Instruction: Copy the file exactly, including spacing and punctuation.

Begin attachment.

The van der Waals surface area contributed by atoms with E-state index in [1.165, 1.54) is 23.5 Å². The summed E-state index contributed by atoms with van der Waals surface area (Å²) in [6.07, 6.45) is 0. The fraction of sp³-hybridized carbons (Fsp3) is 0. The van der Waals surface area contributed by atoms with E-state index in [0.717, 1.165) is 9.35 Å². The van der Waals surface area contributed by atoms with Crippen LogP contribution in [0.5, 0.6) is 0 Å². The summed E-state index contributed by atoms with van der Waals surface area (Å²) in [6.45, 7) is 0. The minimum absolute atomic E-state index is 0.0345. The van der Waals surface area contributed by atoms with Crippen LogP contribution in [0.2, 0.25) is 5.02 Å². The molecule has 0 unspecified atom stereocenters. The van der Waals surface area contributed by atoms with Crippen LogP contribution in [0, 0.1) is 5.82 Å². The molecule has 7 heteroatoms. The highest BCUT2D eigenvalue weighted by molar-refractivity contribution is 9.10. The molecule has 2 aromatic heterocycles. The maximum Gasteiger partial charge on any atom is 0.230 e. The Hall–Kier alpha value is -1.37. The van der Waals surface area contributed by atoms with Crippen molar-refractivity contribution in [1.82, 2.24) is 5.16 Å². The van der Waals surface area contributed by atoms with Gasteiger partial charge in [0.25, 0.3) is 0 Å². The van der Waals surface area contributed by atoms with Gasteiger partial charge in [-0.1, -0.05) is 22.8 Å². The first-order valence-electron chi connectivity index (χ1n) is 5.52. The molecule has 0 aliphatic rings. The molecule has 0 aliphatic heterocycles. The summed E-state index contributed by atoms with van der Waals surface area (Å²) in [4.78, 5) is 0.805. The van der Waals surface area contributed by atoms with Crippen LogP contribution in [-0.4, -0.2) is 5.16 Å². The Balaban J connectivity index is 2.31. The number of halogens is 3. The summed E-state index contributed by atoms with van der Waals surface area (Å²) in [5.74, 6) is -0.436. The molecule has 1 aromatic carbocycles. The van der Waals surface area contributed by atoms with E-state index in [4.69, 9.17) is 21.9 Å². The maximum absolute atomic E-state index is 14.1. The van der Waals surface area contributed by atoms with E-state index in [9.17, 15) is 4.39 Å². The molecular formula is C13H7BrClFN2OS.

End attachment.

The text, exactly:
The van der Waals surface area contributed by atoms with E-state index in [1.165, 1.54) is 23.5 Å². The summed E-state index contributed by atoms with van der Waals surface area (Å²) in [6.07, 6.45) is 0. The fraction of sp³-hybridized carbons (Fsp3) is 0. The van der Waals surface area contributed by atoms with E-state index in [0.717, 1.165) is 9.35 Å². The van der Waals surface area contributed by atoms with Crippen LogP contribution in [0.5, 0.6) is 0 Å². The summed E-state index contributed by atoms with van der Waals surface area (Å²) in [6.45, 7) is 0. The minimum absolute atomic E-state index is 0.0345. The van der Waals surface area contributed by atoms with Crippen LogP contribution in [0.2, 0.25) is 5.02 Å². The molecule has 0 unspecified atom stereocenters. The van der Waals surface area contributed by atoms with Crippen LogP contribution in [0, 0.1) is 5.82 Å². The molecule has 7 heteroatoms. The highest BCUT2D eigenvalue weighted by molar-refractivity contribution is 9.10. The molecule has 2 aromatic heterocycles. The maximum Gasteiger partial charge on any atom is 0.230 e. The Hall–Kier alpha value is -1.37. The van der Waals surface area contributed by atoms with Crippen molar-refractivity contribution in [1.82, 2.24) is 5.16 Å². The van der Waals surface area contributed by atoms with Gasteiger partial charge in [0.25, 0.3) is 0 Å². The van der Waals surface area contributed by atoms with Gasteiger partial charge in [-0.1, -0.05) is 22.8 Å². The first-order valence-electron chi connectivity index (χ1n) is 5.52. The molecule has 0 aliphatic rings. The molecule has 0 aliphatic heterocycles. The summed E-state index contributed by atoms with van der Waals surface area (Å²) in [4.78, 5) is 0.805. The van der Waals surface area contributed by atoms with Crippen LogP contribution in [-0.4, -0.2) is 5.16 Å². The Balaban J connectivity index is 2.31. The number of halogens is 3. The summed E-state index contributed by atoms with van der Waals surface area (Å²) in [5.74, 6) is -0.436. The molecule has 1 aromatic carbocycles. The van der Waals surface area contributed by atoms with E-state index in [4.69, 9.17) is 21.9 Å². The maximum absolute atomic E-state index is 14.1. The van der Waals surface area contributed by atoms with E-state index in [9.17, 15) is 4.39 Å². The molecular formula is C13H7BrClFN2OS.